Where Do Hornets Nest?
Hornets have the power to evoke fear among homeowners more than other pesky pests. They’re a nuisance when they’re seen lurking around, and they’re a major problem when they set up nests in your home. These invasive species are notorious for being aggressive and delivering painful stings to anyone who may disturb them or intrude on their nest.
Where do hornets nest? Where do they hide and breed? Unlike other stinging insects, hornets like making their nests in secure locations: Tucked into a crevice of a building, up high in a tree cavity, or by the eaves of a home or shed. Here's a complete guide on how to locate the nests of these menacing creatures.
Where Do Hornets Nest?
Nesting habits vary per hornet species, but most of them are drawn toward similar areas. You’ll mostly see their nests in attics and wall voids. These stinging insects also create nests in places like tree hollows and roof eaves. Once they discover their new home, they make their nest from wood pulp that hangs from tree limbs. Meanwhile, one species, called the ground hornets, likes to nest in open ranges with sandy soil, which they need for burrowing nests.
A hornet's nest is unique. A wasp nest is thin, but the hornets' nest is created like an inverted teardrop. It has a small circular opening at the base where the hornets can come in and out. Queen hornets ordinarily go out when they forage for food. Usually, they strike honeybees and their hives, destroying them in mere hours and killing bees in what the scientist calls their "slaughter phase." They then invade the hive, feeding their offspring with the honey bees' eggs and larvae.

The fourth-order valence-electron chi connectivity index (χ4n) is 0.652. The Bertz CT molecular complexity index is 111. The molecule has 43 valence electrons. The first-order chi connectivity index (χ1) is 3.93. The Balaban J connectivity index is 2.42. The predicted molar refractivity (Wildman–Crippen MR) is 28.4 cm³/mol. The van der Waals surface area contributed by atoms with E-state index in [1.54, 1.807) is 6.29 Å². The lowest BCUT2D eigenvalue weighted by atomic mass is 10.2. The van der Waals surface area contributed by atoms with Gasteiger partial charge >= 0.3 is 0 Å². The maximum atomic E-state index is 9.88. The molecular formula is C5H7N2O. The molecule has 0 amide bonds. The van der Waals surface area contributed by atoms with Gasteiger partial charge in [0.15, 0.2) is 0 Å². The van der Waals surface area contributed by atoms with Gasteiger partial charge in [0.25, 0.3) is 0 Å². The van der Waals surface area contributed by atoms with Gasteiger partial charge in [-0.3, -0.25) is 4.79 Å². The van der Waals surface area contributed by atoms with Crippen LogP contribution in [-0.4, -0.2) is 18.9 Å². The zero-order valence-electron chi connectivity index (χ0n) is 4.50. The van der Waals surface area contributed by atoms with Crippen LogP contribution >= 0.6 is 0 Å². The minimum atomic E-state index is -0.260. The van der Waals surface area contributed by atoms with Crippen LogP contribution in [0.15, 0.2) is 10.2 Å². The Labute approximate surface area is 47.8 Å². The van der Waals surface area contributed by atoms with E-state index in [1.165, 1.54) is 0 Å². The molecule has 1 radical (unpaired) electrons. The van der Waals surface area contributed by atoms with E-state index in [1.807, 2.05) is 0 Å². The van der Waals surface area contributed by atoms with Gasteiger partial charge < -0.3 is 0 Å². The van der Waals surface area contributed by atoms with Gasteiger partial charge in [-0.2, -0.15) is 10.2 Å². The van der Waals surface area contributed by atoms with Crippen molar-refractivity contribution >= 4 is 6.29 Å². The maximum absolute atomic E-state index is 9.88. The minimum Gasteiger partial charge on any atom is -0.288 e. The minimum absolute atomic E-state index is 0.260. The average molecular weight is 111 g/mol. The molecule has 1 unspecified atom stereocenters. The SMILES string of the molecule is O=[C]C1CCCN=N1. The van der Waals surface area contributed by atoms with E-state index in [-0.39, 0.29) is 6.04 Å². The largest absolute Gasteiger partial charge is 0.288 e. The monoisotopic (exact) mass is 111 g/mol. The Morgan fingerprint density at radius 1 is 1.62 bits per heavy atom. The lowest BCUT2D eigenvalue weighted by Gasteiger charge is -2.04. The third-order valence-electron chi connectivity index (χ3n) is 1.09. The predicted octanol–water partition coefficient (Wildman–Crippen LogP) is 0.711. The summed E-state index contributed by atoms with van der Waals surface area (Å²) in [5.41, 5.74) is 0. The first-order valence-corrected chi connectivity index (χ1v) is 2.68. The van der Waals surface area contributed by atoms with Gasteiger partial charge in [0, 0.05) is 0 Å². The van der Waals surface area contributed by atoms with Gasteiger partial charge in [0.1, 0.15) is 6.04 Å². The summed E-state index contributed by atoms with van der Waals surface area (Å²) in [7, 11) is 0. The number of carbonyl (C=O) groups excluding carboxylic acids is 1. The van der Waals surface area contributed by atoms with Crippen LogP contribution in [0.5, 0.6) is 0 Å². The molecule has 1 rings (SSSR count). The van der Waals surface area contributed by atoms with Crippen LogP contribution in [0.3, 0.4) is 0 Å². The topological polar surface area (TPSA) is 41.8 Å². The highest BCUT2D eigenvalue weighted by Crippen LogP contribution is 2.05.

What's the Biggest Risk From Having Hornets Nests at Home?
It has been reported that up to a thousand hornets share the space in a big nest, so it's ideal for finding and removing nests when they're small. If you can't, they can grow their population in your home and it will be more challenging to exterminate these species, which will fiercely defend their nest if they sense that they’re being threatened. Their sting can be fatal to people who are allergic to their venom.
One of the most alarming species is the Asian giant hornet (Vespa mandarinia), also called the murder hornet. Bearing the title as the world's largest hornet, they're known for their toxic sting and ability to wipe out entire honey bee hives in a matter of hours.
This species was spotted for the first time in Blaine, Washington in the late fall of 2019. This is the first-ever sighting in the United States. Canada had also discovered murder hornets in two locations in British Columbia during the same year.
Washington and Canada in 2020 had new confirmed sightings of Asian giant hornets. In late October of the same year, the Washington State Department of Agriculture (WSDA) administered the first-ever eradication of an Asian giant hornet nest in the U.S. The first confirmed sighting in 2021 was reported from Snohomish County. It appeared to be irrelative to the 2019 and 2020 Asian giant hornet findings in the United States and Canada and Whatcom County, along the Canadian border.
WSDA declared that if it becomes established, the invasive Asian giant hornet will negatively impact the economy, environment, and public health. It then encouraged those who suspect an Asian giant hornet sighting to report it immediately. If the sighting location that they suspected isn’t in Washington, WSDA told residents to reach out to their state or province's agriculture department to report the pest.
Many residents from North Carolina said they suspect Asian giant hornet sightings. However, many local wasp and hornet species may be confused with the Asian giant hornet. The state's entomologist confirmed that the sightings aren’t Asian giant hornets.